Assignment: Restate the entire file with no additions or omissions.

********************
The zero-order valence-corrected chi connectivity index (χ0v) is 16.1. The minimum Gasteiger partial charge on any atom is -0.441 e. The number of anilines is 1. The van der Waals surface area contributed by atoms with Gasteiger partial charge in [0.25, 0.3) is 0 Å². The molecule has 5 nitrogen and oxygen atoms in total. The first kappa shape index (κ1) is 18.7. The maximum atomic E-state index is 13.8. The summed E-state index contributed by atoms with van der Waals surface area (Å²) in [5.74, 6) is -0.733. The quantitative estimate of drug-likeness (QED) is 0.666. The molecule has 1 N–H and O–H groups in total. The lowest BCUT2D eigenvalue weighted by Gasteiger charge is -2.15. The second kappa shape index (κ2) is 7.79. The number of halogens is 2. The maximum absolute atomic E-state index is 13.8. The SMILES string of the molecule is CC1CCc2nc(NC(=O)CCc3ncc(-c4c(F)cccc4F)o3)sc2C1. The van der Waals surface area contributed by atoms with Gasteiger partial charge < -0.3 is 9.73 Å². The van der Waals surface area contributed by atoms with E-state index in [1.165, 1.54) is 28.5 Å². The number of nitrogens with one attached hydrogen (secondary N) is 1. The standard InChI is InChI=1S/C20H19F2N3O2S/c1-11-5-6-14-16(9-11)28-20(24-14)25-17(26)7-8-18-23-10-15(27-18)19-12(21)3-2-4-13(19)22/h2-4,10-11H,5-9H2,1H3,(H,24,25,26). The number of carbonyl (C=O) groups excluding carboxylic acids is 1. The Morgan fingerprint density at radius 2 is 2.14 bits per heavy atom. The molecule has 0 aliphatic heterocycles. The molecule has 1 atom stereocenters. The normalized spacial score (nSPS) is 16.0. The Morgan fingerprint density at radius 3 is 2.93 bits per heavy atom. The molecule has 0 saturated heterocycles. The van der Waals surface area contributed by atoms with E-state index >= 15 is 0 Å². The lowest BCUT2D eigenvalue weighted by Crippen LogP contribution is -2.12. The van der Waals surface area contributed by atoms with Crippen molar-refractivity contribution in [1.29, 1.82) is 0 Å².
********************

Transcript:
The zero-order valence-corrected chi connectivity index (χ0v) is 16.1. The minimum Gasteiger partial charge on any atom is -0.441 e. The number of anilines is 1. The van der Waals surface area contributed by atoms with Gasteiger partial charge in [0.25, 0.3) is 0 Å². The molecule has 5 nitrogen and oxygen atoms in total. The first kappa shape index (κ1) is 18.7. The maximum atomic E-state index is 13.8. The summed E-state index contributed by atoms with van der Waals surface area (Å²) in [5.74, 6) is -0.733. The quantitative estimate of drug-likeness (QED) is 0.666. The molecule has 1 N–H and O–H groups in total. The lowest BCUT2D eigenvalue weighted by Gasteiger charge is -2.15. The second kappa shape index (κ2) is 7.79. The number of halogens is 2. The maximum absolute atomic E-state index is 13.8. The SMILES string of the molecule is CC1CCc2nc(NC(=O)CCc3ncc(-c4c(F)cccc4F)o3)sc2C1. The van der Waals surface area contributed by atoms with Gasteiger partial charge < -0.3 is 9.73 Å². The van der Waals surface area contributed by atoms with E-state index in [1.165, 1.54) is 28.5 Å². The number of nitrogens with one attached hydrogen (secondary N) is 1. The standard InChI is InChI=1S/C20H19F2N3O2S/c1-11-5-6-14-16(9-11)28-20(24-14)25-17(26)7-8-18-23-10-15(27-18)19-12(21)3-2-4-13(19)22/h2-4,10-11H,5-9H2,1H3,(H,24,25,26). The number of carbonyl (C=O) groups excluding carboxylic acids is 1. The Morgan fingerprint density at radius 2 is 2.14 bits per heavy atom. The molecule has 0 aliphatic heterocycles. The molecule has 1 atom stereocenters. The normalized spacial score (nSPS) is 16.0. The Morgan fingerprint density at radius 3 is 2.93 bits per heavy atom. The molecule has 0 saturated heterocycles. The van der Waals surface area contributed by atoms with E-state index >= 15 is 0 Å². The lowest BCUT2D eigenvalue weighted by Crippen LogP contribution is -2.12. The van der Waals surface area contributed by atoms with Crippen molar-refractivity contribution in [1.29, 1.82) is 0 Å².